IMAX film maker Sean Casey has dedicated 10 years and thousands of dollars into what's now iconic in the storm chasing world - it's the T.I.V/TIV2 - Tornado Intercept Vehicle.  Special page on this incredible project.




Meteorologist and storm chaser


In memory to Matthew Hughes, member of The Storm Report who died on Wednesday May 26th, 2010 at the age of 30. My thoughts and prayers for his family and friends...
R.I.P. Matthew Hughes (1979 - 2010)







The new TIV2


(IMAGES  USED WITH PERMISSION FROM SEAN unless otherwise credited)

The new TIV is bristling with enhancements.  Originally a Dodge 3500 with the 6.7 Cummins dIesel engine. It has all wheel drive, floating, independent rear axles for stability.  Hydraulic 'shields' that lower around the base of the vehicle to allow the severe winds to flow over the TIV to reduce the wind picking the TIV up.  (Although an EF4-5 would toss it) but they would not be expected to be inside something that dangerous one would hope but mainly to stop debris penetrating the vehicle itself, the outer shell is 2,1/2 inches thick!. 

The turret also now rotates smoothly a full 360 degrees so Sean can capture incredible tornado images safely and from any angle.  New instruments have been installed to assist Josh in relaying vital data to them whilst they are ahead.  It reminds me of the bat mobile in the latest Batman movie - probably a good thing considering it's purpose - it needs to get to places other vehicles can't.

Byron Turk (part of the Discovery chase team and TIV navigator) produced some of these photos and in fact Byron is also a film maker, editor, producer and has been assisting the TIV to document Sean Casey's IMAX cinematography duties. You can check out Byron's site here





The pinnacle moment!  Sean gets his inside the tornado footage and Vortex2 obtain 40 minutes of tornado data - unprecedented in tornado science research!





    Sean Casey - TIV Chief and Champion Storm Chaser
    "I was on Christmas Island for six weeks filming red crabs mating and migrating to the seashore to deposit their eggs in the Indian Ocean. The island had a large enough population to support a public library but was small enough to give me 'island fever.' So I'm doing a lot of reading, because the crabs are slow to mate this year for some reason or another, and one of the books I've checked out is on storm chasing and the idea hit me to go out to the Midwest with an IMAX camera and see how hard it was to film tornadoes. On the very first chase day I was hooked and have been going out each year for the past nine seasons. Every year I got more comfortable with the act of chasing tornadoes and each year I had the desire to get closer. So I came up with the concept of building a vehicle that we could actually drive into a tornado. With the TIV we could film the action up close where all the drama and power is found and do so in the relative safety of a 16,000-pound armored vehicle."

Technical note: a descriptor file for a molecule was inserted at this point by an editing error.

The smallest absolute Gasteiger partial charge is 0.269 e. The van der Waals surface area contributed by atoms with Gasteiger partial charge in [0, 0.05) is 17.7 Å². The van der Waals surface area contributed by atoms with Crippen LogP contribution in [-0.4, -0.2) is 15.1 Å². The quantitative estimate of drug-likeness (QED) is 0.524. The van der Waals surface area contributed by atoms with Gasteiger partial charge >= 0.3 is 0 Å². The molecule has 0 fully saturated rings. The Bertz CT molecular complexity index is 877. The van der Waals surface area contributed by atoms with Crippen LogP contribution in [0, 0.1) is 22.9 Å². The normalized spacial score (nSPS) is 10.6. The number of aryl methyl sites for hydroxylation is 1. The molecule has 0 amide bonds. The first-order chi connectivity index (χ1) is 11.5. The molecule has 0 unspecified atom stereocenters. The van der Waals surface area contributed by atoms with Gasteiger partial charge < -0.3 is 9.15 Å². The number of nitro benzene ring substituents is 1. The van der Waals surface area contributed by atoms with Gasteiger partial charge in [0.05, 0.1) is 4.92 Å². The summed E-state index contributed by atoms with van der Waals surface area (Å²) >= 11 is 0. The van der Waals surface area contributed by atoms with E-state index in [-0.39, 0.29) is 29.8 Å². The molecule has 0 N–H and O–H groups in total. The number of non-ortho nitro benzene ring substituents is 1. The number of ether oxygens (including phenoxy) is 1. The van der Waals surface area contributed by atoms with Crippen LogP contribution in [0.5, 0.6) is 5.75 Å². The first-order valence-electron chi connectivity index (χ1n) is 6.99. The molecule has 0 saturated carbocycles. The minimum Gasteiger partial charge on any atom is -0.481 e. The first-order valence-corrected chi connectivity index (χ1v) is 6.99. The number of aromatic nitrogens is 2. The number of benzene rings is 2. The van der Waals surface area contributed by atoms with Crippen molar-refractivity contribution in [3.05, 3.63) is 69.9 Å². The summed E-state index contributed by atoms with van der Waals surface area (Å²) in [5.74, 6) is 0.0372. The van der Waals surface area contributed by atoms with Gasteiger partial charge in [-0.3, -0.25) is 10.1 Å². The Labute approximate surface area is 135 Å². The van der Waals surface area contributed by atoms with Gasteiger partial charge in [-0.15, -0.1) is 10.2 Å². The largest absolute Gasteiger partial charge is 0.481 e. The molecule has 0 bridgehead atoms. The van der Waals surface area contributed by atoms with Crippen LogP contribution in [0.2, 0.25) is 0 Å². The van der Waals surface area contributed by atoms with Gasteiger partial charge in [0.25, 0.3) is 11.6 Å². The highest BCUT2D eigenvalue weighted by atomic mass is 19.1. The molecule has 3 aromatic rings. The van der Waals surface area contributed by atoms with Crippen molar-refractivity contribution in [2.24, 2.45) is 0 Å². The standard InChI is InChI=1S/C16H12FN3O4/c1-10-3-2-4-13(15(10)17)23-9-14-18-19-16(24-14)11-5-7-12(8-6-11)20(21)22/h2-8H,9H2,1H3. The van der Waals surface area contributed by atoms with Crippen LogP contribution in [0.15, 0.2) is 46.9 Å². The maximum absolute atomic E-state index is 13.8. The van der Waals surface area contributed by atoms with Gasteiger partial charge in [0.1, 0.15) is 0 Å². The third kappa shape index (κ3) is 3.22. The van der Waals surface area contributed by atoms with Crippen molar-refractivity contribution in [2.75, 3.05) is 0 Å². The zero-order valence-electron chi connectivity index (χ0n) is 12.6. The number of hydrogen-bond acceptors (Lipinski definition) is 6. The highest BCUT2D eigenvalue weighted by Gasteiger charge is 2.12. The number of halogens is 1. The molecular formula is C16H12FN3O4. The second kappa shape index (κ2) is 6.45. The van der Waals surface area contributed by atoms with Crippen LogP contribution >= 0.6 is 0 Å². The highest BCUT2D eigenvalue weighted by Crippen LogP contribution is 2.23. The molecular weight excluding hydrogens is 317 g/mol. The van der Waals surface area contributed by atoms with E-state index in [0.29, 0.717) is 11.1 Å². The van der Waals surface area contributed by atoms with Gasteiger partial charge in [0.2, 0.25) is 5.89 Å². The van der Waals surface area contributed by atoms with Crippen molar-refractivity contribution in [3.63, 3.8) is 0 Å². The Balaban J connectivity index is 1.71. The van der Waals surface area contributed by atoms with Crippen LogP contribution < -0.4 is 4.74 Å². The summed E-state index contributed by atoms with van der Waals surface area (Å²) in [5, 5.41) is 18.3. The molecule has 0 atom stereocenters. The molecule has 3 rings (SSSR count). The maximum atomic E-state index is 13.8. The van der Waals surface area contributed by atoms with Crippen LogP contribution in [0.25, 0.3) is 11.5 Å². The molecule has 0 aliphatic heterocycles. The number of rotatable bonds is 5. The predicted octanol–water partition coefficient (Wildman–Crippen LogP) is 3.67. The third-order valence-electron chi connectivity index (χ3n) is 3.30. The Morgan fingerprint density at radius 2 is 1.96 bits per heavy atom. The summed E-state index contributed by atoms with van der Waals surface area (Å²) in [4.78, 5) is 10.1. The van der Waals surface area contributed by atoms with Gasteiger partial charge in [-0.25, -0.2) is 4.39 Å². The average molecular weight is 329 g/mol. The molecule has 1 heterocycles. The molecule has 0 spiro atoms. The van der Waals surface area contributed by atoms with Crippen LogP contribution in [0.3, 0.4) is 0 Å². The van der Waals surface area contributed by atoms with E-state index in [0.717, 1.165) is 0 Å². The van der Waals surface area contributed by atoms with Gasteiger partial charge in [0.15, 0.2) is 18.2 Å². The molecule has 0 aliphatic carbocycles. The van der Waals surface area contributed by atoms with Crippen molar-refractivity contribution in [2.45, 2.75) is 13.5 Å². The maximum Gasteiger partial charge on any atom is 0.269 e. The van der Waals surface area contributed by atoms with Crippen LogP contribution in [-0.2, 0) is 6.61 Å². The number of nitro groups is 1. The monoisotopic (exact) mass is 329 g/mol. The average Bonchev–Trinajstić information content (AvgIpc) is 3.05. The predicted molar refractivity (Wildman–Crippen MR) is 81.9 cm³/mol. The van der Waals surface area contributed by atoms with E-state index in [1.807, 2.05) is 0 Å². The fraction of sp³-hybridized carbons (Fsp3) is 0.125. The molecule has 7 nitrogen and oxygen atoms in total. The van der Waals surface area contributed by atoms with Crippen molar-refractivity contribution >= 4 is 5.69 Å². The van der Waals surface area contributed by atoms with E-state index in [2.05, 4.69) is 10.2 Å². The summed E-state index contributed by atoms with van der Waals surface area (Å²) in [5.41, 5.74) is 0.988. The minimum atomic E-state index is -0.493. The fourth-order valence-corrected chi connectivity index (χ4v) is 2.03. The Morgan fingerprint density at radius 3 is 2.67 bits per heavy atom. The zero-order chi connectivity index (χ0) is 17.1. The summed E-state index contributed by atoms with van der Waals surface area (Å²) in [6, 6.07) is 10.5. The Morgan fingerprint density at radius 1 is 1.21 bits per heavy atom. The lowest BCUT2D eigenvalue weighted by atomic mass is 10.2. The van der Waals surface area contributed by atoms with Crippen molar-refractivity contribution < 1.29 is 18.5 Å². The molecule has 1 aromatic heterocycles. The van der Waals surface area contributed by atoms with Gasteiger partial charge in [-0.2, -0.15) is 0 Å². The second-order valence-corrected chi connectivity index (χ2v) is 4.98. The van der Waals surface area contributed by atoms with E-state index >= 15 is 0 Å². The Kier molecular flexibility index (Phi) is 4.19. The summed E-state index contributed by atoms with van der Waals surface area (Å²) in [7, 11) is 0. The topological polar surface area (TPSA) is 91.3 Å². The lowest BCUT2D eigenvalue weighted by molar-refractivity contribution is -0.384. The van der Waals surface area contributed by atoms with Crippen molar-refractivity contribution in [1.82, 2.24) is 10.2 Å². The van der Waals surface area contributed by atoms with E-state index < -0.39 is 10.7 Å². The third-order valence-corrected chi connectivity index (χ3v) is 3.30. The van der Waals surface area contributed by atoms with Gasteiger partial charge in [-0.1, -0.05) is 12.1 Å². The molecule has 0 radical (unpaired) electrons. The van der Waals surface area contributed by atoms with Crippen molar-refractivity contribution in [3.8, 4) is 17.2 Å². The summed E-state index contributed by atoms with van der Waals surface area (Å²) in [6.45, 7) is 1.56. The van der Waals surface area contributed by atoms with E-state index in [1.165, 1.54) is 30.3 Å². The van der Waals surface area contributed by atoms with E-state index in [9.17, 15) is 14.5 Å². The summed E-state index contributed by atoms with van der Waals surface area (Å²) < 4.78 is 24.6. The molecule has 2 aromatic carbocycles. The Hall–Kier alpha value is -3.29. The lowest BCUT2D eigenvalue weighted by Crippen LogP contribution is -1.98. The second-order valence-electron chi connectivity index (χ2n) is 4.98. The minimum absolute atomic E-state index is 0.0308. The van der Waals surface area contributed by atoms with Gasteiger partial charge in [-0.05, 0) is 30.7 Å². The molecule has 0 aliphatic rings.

Ronan P. Nagle - TIV Driver
    "My first experience with tornadoes was during the 'super outbreak' in April 1974. Huddling in my grandparents' basement with the emergency broadcast tone sounding on the TV is one of my earliest memories. In 2000, I spent two months chasing tornadoes and it was love at first chase. Since then, storm chasing has been something that I look forward to all year long. This season will be my 7th season, 5th with the TIV/TIV2. I had to miss a few years, as I was starting my production company in NY. That's when I figured I needed to come up with a way to combine my profession and my passion for storm chasing. In the fall of 2005, I teamed up with Original Media (the production company that makes the series) to pitch the show to Discovery, and the rest is TV history."

    "Last year was hard dealing with TIV2, but it reminded me a little of the first year in TIV1, the 'shake and bake' year, when Sean and I had our fair share of problems. Among other things, we had a fire in the vehicle when all of the batteries, we had mounted in the back of the 'passenger compartment,' flipped on each other, and in the last moment we had to crawl past the noxious fumes only to discover that every wire had fried! As luck would have it, the first person to pull over to assist turned out to a gentleman that did specialty wiring for hot rods. He took us to his home, put us up for three days and rewired the entire vehicle! In all my years, we have been fortunate enough to come across amazingly generous people wherever we go!"

    "I love adventure and doing things that only a few people will dare to do. When I tell people what we are attempting to do with the TIV, they assume we're crazy, but I feel it's a calculated risk that is worth taking. During the other 10 months of the year, I live less dangerously working as a producer in New York."
    Byron Turk - TIV Navigator 
    "Born in Georgia and raised in California, I studied film in sunny Santa Barbara at UCSB. While initially interested in music and movies, my life would be changed forever when a former teacher of mine, Jackie Apodaca, passed my name along to her friend Sean Casey who needed help on his IMAX movie. A summer of storm chasing later left me with a new friend and a new obsession. Hooked on the adrenaline rush and desire to conquer the ultimate challenge, I eagerly and perhaps foolishly join Sean in his quest to achieve the unachievable: Intercept and film the perfect tornado. I also enjoy conversations with the meteorologists where they try to teach me what the clouds mean… they try ever so hard. Lack of good judgment has led me through four years and counting of this adventure. After last year's struggles, I am looking forward to a newly rejuvenated TIV2 and helping Sean film his IMAX movie this year. In the off season I work as a freelance filmmaker, play the guitar in my apartment, and like to eat cold soup right from the can. The Byron Fever … Catch It!""